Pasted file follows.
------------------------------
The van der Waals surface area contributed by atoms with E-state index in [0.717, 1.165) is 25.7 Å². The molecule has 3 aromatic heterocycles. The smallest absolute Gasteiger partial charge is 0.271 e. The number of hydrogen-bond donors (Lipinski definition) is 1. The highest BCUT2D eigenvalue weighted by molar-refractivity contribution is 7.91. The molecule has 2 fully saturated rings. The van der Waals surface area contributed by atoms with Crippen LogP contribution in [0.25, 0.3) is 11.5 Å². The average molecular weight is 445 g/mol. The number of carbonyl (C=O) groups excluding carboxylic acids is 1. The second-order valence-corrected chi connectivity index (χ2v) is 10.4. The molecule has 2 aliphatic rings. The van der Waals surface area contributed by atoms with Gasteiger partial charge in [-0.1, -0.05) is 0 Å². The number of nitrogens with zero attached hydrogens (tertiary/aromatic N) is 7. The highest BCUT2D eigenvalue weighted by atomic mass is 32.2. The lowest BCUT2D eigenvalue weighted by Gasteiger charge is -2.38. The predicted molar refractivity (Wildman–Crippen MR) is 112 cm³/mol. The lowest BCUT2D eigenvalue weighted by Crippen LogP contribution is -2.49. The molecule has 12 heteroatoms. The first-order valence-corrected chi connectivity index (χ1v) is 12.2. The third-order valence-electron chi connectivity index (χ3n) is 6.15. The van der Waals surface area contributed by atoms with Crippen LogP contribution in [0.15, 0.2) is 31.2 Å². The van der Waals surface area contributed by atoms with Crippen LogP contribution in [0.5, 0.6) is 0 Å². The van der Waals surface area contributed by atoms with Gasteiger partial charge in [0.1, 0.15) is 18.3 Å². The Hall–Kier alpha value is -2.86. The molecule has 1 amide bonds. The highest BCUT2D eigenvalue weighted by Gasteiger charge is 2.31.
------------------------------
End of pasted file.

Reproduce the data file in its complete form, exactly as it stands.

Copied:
The van der Waals surface area contributed by atoms with E-state index in [0.717, 1.165) is 25.7 Å². The molecule has 3 aromatic heterocycles. The smallest absolute Gasteiger partial charge is 0.271 e. The number of hydrogen-bond donors (Lipinski definition) is 1. The highest BCUT2D eigenvalue weighted by molar-refractivity contribution is 7.91. The molecule has 2 fully saturated rings. The van der Waals surface area contributed by atoms with Crippen LogP contribution in [0.25, 0.3) is 11.5 Å². The average molecular weight is 445 g/mol. The number of carbonyl (C=O) groups excluding carboxylic acids is 1. The second-order valence-corrected chi connectivity index (χ2v) is 10.4. The molecule has 2 aliphatic rings. The van der Waals surface area contributed by atoms with Gasteiger partial charge in [-0.1, -0.05) is 0 Å². The number of nitrogens with zero attached hydrogens (tertiary/aromatic N) is 7. The highest BCUT2D eigenvalue weighted by atomic mass is 32.2. The lowest BCUT2D eigenvalue weighted by Gasteiger charge is -2.38. The predicted molar refractivity (Wildman–Crippen MR) is 112 cm³/mol. The lowest BCUT2D eigenvalue weighted by Crippen LogP contribution is -2.49. The molecule has 12 heteroatoms. The first-order valence-corrected chi connectivity index (χ1v) is 12.2. The third-order valence-electron chi connectivity index (χ3n) is 6.15. The van der Waals surface area contributed by atoms with Crippen LogP contribution in [0.15, 0.2) is 31.2 Å². The van der Waals surface area contributed by atoms with Crippen LogP contribution in [0.5, 0.6) is 0 Å². The van der Waals surface area contributed by atoms with Gasteiger partial charge in [0.1, 0.15) is 18.3 Å². The Hall–Kier alpha value is -2.86. The molecule has 1 amide bonds. The highest BCUT2D eigenvalue weighted by Gasteiger charge is 2.31.